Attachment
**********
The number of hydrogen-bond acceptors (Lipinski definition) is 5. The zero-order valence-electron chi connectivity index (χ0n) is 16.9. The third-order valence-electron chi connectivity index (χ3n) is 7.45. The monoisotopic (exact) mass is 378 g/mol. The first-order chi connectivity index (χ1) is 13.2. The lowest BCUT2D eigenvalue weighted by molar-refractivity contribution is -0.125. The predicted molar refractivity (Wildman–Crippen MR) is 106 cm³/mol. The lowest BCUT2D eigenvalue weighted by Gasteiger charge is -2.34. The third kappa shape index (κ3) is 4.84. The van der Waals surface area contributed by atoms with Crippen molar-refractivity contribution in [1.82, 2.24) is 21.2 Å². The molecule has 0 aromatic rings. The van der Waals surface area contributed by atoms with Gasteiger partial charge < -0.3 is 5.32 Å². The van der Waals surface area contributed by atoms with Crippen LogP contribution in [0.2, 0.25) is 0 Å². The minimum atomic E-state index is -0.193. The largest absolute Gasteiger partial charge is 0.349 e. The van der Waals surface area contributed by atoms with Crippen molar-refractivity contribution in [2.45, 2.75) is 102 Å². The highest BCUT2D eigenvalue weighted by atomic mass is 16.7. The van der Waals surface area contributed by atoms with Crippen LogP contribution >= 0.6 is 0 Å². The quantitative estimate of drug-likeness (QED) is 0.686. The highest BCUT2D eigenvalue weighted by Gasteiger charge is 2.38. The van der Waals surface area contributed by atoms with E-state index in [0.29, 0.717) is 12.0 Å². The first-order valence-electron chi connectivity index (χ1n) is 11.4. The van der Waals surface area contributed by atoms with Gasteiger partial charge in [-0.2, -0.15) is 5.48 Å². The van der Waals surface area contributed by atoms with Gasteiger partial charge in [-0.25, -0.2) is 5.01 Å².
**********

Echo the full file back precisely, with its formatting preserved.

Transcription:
The number of hydrogen-bond acceptors (Lipinski definition) is 5. The zero-order valence-electron chi connectivity index (χ0n) is 16.9. The third-order valence-electron chi connectivity index (χ3n) is 7.45. The monoisotopic (exact) mass is 378 g/mol. The first-order chi connectivity index (χ1) is 13.2. The lowest BCUT2D eigenvalue weighted by molar-refractivity contribution is -0.125. The predicted molar refractivity (Wildman–Crippen MR) is 106 cm³/mol. The lowest BCUT2D eigenvalue weighted by Gasteiger charge is -2.34. The third kappa shape index (κ3) is 4.84. The van der Waals surface area contributed by atoms with Crippen molar-refractivity contribution in [1.82, 2.24) is 21.2 Å². The molecule has 0 aromatic rings. The van der Waals surface area contributed by atoms with Gasteiger partial charge < -0.3 is 5.32 Å². The van der Waals surface area contributed by atoms with Crippen LogP contribution in [0.2, 0.25) is 0 Å². The minimum atomic E-state index is -0.193. The largest absolute Gasteiger partial charge is 0.349 e. The van der Waals surface area contributed by atoms with Crippen molar-refractivity contribution in [2.45, 2.75) is 102 Å². The highest BCUT2D eigenvalue weighted by atomic mass is 16.7. The van der Waals surface area contributed by atoms with Crippen LogP contribution >= 0.6 is 0 Å². The quantitative estimate of drug-likeness (QED) is 0.686. The highest BCUT2D eigenvalue weighted by Gasteiger charge is 2.38. The van der Waals surface area contributed by atoms with E-state index in [0.29, 0.717) is 12.0 Å². The first-order valence-electron chi connectivity index (χ1n) is 11.4. The van der Waals surface area contributed by atoms with Gasteiger partial charge in [-0.2, -0.15) is 5.48 Å². The van der Waals surface area contributed by atoms with Gasteiger partial charge in [-0.25, -0.2) is 5.01 Å².